I have endeavored to be an effective Moderator and would
gratefully appreciate the opportunity to serve Chelmsford residents
for another three year term. I respectfully ask for your support and
your vote on April 1st. …Thank You!

Richard DeFreitas

This campaign is unlike any run in town in a generation.
Tuesday the voters will consider the candidates, not on
issues, but on demeanor, attitude and meeting management
skills. The Moderator is always neutral on the issues and
should conduct an efficient and respectful meeting without
losing his temper or chastising Town Meeting Reps.
I believe, like so many of you, that my leadership style is
a better fit for Chelmsford than my opponent’s.

That is one reason Dennis McHugh who was our Moderator for over 30 years, has endorsed me.
Dennis had wonderful style that did not lead to conflict and confusion time and again as we have seen
for the past three years. Dennis was quoted in the Lowell Sun that he knows I would make a “great
Moderator.” I am humbled by his unwavering support and his confidence in my abilities. The current
Moderator says he is endorsed by the Moderator of Billerica…. Honestly, I believe that the
endorsement of our 30 year Town Moderator, Dennis McHugh, is much more important. Mr. McHugh
knows what a respectful and efficient Town Meeting looks like in Chelmsford, and I am thankful for
his vote of confidence.

This position is non-partisan, as I was for 8 years as a member of the Finance Committee. Those who
served with me on FinCom will tell you that all my contributions were non-partisanship and I now
enjoy the support of most of them. The Moderator must also be fair, respectful and always aware of
what issues are being voted on. That has not happened for the past three years.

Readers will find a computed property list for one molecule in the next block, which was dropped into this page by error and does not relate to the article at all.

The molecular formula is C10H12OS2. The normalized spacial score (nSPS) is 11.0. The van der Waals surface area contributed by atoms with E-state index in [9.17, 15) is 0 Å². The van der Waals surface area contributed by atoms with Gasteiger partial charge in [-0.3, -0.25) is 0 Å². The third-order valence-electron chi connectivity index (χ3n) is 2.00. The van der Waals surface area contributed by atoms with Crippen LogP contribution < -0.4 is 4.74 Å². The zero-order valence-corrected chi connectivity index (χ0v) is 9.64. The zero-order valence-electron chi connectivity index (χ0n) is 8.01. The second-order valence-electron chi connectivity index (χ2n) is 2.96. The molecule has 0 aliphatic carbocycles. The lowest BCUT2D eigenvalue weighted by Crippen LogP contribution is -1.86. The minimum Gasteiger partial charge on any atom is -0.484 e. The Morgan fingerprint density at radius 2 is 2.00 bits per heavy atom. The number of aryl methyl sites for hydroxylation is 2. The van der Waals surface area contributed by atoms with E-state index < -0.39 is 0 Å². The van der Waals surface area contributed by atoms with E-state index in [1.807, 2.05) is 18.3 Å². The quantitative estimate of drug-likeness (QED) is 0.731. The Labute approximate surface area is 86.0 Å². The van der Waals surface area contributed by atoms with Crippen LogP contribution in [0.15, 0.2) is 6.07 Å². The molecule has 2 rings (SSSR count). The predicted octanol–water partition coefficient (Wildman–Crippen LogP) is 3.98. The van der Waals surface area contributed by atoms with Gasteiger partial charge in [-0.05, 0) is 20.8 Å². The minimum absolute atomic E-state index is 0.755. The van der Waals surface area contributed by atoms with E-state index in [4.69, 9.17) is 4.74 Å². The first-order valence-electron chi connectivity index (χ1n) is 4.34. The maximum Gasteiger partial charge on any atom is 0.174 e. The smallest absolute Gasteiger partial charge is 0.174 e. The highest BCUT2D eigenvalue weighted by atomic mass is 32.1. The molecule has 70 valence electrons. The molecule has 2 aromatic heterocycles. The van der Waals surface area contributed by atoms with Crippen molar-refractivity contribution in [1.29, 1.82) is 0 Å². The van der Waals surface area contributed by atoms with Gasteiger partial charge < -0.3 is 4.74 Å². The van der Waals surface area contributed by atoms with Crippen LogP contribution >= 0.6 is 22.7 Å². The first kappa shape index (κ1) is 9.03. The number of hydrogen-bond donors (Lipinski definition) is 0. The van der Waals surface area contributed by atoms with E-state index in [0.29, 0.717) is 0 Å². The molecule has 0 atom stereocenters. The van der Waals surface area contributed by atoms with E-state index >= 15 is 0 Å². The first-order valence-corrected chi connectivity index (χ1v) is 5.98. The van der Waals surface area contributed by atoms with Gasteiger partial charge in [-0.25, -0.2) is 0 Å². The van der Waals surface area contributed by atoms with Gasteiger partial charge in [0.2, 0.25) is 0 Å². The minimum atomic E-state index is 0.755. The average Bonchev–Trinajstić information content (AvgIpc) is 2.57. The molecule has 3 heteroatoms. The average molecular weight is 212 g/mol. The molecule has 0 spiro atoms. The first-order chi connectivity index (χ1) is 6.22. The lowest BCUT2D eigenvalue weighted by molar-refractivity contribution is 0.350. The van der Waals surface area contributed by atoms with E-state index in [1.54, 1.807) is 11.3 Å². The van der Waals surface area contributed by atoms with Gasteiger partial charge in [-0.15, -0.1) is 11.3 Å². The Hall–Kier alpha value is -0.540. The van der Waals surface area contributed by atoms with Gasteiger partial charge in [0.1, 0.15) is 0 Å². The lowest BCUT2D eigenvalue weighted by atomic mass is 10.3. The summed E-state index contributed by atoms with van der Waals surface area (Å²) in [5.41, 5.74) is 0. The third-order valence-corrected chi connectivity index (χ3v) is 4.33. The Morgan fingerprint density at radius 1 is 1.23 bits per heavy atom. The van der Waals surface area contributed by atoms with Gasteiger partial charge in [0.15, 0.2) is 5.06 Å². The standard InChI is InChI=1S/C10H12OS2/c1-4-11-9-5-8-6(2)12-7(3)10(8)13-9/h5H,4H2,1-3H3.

The Moderator must have the respect of the Town Meeting Representatives but that respect must be
earned. How can the Town Meeting Reps respect a Moderator who publicly embarrasses a Rep at
Town Meeting over a minor error? Although there was a public apology on FaceBook the Rep never
received a call from him with a personal apology which, in my opinion, would be the proper and
respectful way to do it with the public apology. Would a Town Meeting Rep respect a Moderator who
has publicly stated that 40% of Reps are not prepared for Town Meeting? Which 40%? That statement
casts a pall on ALL Reps. How does the voter know whether his or her Rep is one of the alleged 40%.

The current Moderator also suggested that the reason why we have so few Reps running for reelection is because they are unwilling to explain their votes which have been public for 2 ½ years
since we have electronic voting. I have heard from many Reps who were astonished to hear the
Moderator utter such speculation. Many Reps have stated that they will not serve until we get a new
Moderator. There has been at least one letter in the media from a Rep of 18 years who is not running
this year primarily because of the way that the current Moderator runs the Meetings. You can see it on
line if you haven’t read it. And many other Reps have spoken to me during the campaign with the
same concern. If the Moderator doesn’t respect the Town Meeting Reps why should they respect him?

We need to return to respectful Town Meeting where we can get the work of the town done efficiently.
I believe, as do so many of you, that I can do that. Should I have the chance to serve, there will be no
more confrontations and apologies for harshness. Together we can create a new positive, respectful,
collegial direction. Actually not new but a return to the hardworking respectful meetings of only three
years ago.

I respectfully ask for your vote on Tuesday, April 1st, for Jon Kurland for Town Moderator. This small
change will make a very big difference. Thank you.

JON KURLAND

Photo by Eric Sciacca

-The Great April Fools ElectionASK THE CANDIDATES 2014
Recap Round 1
Annual Town Election: April 1, 2014

ITR: With the lull in the real estate market over the last few years Chelmsford hasn't
really had to deal much with 40B developers and projects but with-in the last year
that seems to be changing.

What are your thoughts on the Chapter 40B law? And

more specifically what are your thoughts on the proposed 40B project on Mill Road.
Is that area a good fit for an affordable housing project of that size? Why or why not?

Bob Joyce: I am not a fan of Chapter 40B,
however we must provide affordable housing to those
who need it. Many of our young families and seniors
find limited affordable housing options available in town.
I favor projects that are sponsored by our local Housing
Authority like the one proposed for Littleton Road. This
project is being partially funded by the town as well as